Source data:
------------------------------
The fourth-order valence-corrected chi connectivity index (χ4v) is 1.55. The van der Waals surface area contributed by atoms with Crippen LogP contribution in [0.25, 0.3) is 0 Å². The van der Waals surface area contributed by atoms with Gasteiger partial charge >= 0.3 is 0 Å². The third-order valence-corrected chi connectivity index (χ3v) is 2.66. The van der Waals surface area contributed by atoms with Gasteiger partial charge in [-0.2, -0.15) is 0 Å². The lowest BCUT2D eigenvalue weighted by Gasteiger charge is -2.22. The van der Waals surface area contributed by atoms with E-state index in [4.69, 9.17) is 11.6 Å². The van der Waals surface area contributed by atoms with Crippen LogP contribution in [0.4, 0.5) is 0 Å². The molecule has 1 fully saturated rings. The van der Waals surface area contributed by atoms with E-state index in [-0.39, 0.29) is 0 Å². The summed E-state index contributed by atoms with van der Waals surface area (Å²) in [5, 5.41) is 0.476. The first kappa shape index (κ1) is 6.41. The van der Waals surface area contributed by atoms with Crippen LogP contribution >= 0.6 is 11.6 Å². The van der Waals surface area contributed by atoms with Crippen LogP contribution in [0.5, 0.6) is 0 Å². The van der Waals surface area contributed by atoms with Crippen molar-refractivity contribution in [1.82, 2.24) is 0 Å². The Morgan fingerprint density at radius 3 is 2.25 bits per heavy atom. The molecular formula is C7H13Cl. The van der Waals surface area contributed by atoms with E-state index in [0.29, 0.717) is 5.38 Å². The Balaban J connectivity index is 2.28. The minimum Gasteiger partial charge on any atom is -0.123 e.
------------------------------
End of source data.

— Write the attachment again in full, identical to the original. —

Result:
The fourth-order valence-corrected chi connectivity index (χ4v) is 1.55. The van der Waals surface area contributed by atoms with Crippen LogP contribution in [0.25, 0.3) is 0 Å². The van der Waals surface area contributed by atoms with Gasteiger partial charge >= 0.3 is 0 Å². The third-order valence-corrected chi connectivity index (χ3v) is 2.66. The van der Waals surface area contributed by atoms with Gasteiger partial charge in [-0.2, -0.15) is 0 Å². The lowest BCUT2D eigenvalue weighted by Gasteiger charge is -2.22. The van der Waals surface area contributed by atoms with E-state index in [4.69, 9.17) is 11.6 Å². The van der Waals surface area contributed by atoms with Crippen LogP contribution in [0.4, 0.5) is 0 Å². The molecule has 1 fully saturated rings. The van der Waals surface area contributed by atoms with E-state index in [-0.39, 0.29) is 0 Å². The summed E-state index contributed by atoms with van der Waals surface area (Å²) in [5, 5.41) is 0.476. The first kappa shape index (κ1) is 6.41. The van der Waals surface area contributed by atoms with Crippen LogP contribution >= 0.6 is 11.6 Å². The van der Waals surface area contributed by atoms with Crippen LogP contribution in [0.5, 0.6) is 0 Å². The van der Waals surface area contributed by atoms with Crippen molar-refractivity contribution in [1.82, 2.24) is 0 Å². The Morgan fingerprint density at radius 3 is 2.25 bits per heavy atom. The molecular formula is C7H13Cl. The van der Waals surface area contributed by atoms with E-state index in [0.29, 0.717) is 5.38 Å². The Balaban J connectivity index is 2.28. The minimum Gasteiger partial charge on any atom is -0.123 e.